The pandemic and the COVID-19 crisis have undoubtedly made visible and exposed the historical inequalities between men and women in terms of domestic work and care tasks. How can we understand the double role and exploitation experienced by women in the current crisis?
For Valentina Álvarez, post-doctoral researcher at the University of Valparaíso, “the pandemic intensified the privatization of care, which until before the confinement took place in the home. And we say ‘intensified’ because it is in capitalism that the family has been nuclearized“. This is because with the closure of crèches, kindergartens, and schools, as well as restrictions on access and priorities in health centers redirected to COVID-19 treatment, households were pressured to make decisions and take responsibility for the care needs of children and the sick, adds the sociology doctor.
The data has been clear, the responsibility for care tasks fell mostly on women. According to Álvarez, this is “a consequence both of the way in which confinement affected the economy and the labor market, and of the cultural construction of gender, which, from the point of view of the theory of social reproduction, has been shown to be deeply intertwined“.
If we analyze the whole scenario, we see that the economic activities most affected by the pandemic were those where there is a greater female occupation and where there is direct contact with people, such as accommodation and food services, commerce, and paid domestic work. So much so that ECLAC has denounced the decline in female employment in the region over the last decade. “Despite this, unemployment was higher among men, precisely because confinement meant that women withdrew from the labor force, i.e., they did not look for work“, explains the expert on gender and social production/reproduction.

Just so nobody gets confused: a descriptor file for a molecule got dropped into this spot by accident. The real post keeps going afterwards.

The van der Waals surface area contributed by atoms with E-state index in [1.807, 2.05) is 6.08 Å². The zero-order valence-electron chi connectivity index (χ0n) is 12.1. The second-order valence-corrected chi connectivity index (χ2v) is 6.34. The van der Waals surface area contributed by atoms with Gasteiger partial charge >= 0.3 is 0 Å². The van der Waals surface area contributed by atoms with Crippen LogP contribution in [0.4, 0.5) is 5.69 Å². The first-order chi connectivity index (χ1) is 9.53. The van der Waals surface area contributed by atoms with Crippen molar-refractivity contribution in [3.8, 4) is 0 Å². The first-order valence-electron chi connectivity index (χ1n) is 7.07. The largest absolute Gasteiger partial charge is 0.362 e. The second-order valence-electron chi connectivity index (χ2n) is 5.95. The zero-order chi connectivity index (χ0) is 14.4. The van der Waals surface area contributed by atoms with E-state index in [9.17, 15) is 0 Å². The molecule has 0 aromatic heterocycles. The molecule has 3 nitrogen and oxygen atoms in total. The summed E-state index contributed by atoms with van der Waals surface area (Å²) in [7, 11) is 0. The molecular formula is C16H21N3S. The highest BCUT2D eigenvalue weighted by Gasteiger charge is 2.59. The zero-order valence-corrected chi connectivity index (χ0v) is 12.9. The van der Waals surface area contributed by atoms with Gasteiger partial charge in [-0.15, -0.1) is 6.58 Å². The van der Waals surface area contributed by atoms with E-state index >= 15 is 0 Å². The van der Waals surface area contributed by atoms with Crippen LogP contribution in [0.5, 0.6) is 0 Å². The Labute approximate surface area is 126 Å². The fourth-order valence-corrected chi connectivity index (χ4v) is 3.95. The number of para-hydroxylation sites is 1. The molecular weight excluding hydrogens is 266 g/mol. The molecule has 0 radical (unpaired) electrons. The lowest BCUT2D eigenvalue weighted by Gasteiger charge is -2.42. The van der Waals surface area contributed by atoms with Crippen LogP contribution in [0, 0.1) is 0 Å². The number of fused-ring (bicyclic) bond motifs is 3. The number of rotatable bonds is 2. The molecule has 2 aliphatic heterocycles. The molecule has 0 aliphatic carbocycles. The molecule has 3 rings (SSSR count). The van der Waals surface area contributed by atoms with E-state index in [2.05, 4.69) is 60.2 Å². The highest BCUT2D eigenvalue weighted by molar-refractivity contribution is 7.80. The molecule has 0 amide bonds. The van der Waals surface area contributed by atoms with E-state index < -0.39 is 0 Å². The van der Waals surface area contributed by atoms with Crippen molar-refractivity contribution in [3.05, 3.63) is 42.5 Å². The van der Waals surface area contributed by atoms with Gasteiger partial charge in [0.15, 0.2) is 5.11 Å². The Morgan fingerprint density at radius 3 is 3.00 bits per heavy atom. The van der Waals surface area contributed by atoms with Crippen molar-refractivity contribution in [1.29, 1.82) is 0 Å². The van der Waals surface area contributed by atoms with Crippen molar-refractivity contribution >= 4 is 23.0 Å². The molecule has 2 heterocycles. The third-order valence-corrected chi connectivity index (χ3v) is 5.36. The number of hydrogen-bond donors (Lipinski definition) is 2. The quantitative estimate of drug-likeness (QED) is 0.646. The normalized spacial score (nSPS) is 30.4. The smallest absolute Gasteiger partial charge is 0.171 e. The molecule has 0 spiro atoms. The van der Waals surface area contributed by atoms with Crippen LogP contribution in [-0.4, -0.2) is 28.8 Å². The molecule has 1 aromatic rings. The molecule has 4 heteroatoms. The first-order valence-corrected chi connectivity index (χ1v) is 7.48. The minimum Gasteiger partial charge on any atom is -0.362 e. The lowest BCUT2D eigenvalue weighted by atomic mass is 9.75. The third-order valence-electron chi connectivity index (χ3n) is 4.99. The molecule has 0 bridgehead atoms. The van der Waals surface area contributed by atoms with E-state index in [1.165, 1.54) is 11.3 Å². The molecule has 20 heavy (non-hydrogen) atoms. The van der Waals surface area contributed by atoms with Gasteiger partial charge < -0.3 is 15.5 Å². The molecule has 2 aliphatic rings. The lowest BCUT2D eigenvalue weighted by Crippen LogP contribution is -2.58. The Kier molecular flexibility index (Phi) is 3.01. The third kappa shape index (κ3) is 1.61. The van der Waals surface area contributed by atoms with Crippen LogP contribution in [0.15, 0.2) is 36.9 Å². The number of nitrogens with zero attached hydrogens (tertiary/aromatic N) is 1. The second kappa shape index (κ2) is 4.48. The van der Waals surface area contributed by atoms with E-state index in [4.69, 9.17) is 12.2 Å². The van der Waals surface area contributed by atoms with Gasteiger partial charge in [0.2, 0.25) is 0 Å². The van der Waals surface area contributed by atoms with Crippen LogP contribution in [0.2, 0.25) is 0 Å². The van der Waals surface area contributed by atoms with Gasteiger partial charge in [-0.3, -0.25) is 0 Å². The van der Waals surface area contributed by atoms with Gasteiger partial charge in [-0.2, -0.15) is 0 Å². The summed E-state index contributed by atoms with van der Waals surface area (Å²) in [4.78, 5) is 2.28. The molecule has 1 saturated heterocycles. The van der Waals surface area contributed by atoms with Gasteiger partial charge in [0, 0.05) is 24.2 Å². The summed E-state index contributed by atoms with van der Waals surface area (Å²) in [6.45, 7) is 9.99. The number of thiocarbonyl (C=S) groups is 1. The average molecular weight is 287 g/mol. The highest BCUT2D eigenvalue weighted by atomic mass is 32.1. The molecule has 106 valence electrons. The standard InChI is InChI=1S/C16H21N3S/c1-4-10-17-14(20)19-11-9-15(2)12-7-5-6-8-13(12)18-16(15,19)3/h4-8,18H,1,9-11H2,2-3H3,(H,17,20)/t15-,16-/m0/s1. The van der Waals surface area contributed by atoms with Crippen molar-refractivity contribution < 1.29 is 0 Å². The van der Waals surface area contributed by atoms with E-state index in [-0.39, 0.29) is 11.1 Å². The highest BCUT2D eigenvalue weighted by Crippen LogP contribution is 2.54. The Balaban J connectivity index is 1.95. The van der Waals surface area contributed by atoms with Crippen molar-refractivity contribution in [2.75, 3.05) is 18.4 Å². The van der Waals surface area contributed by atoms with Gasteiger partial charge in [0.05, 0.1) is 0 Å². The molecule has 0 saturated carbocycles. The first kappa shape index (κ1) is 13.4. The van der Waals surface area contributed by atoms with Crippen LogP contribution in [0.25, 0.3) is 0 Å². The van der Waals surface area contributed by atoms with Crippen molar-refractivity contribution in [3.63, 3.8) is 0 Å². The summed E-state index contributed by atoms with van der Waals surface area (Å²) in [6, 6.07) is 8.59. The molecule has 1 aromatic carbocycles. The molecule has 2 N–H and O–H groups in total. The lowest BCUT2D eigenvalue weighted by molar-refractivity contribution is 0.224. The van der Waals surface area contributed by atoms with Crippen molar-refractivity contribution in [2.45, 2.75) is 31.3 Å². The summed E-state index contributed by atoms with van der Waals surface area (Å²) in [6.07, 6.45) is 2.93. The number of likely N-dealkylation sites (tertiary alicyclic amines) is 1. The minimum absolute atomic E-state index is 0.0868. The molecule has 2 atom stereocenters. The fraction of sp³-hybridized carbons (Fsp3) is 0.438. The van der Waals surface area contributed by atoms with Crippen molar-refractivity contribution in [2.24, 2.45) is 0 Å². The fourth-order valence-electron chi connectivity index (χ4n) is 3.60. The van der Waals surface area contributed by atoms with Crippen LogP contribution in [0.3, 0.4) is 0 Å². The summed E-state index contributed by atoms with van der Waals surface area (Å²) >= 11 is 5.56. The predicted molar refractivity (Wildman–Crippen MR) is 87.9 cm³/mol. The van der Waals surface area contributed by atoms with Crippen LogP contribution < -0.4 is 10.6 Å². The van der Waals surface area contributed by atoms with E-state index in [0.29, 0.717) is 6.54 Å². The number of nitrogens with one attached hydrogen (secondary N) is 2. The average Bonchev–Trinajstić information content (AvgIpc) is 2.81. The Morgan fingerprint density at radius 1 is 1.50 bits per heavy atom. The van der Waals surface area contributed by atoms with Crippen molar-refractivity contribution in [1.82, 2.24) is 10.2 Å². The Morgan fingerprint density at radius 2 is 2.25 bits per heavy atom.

Studies on women’s work show that, “for decades, care work has appeared as one of the big backpacks that women carry and that hinder their incorporation into the labor market“, comments Álvarez, adding that, “it is a moment that allows us to discuss again certain statements that have been present in different moments of Marxist feminism: women as a reserve army of the labor market, or the need to socialize care work to allow for an equal incorporation into this market“.
On the other hand, the INE’s 2015 National Time Use Survey objectively reported something that we as women know from our daily experience: it is mostly women who dedicate more than twice as many hours (and bear more responsibility) to domestic and care work than men, regardless of whether they work for pay or not. However, the pandemic has increased the amount of work. “The pandemic has imposed new demands in terms of accompanying children’s education, for example with homework or online classes, intensified care for the elderly and the sick, and increased the demands of domestic hygiene, among other things“, says Valentina Álvarez, for whom it is not surprising that women are among the groups most affected in terms of mental health because of the pandemic.
However, for Álvarez, a member of the Feminist Studies Group, in the context of neoliberal capitalism (and globalization), the working class is experiencing a process of feminization in another sense: poorer quality work that has historically been available to migrants with fewer rights or women, because their ability to bear children and breastfeed has positioned them unfavorably in the labor market, has become widespread.
Along these lines, and thinking about the challenges ahead, for the IIPSS researcher it is important: “to emphasize the theoretical and political power of contemporary feminism in its struggle and denunciation against the precariousness of life, a precariousness that is already violent, and which increases gender violence even more. Today, it is no longer possible to think feminism without anti-racism, environmentalism, pluractionality. This feminist wave in which we find ourselves is, as my colleagues say, the contemporary form of the historical struggles of the working class“, concludes Álvarez.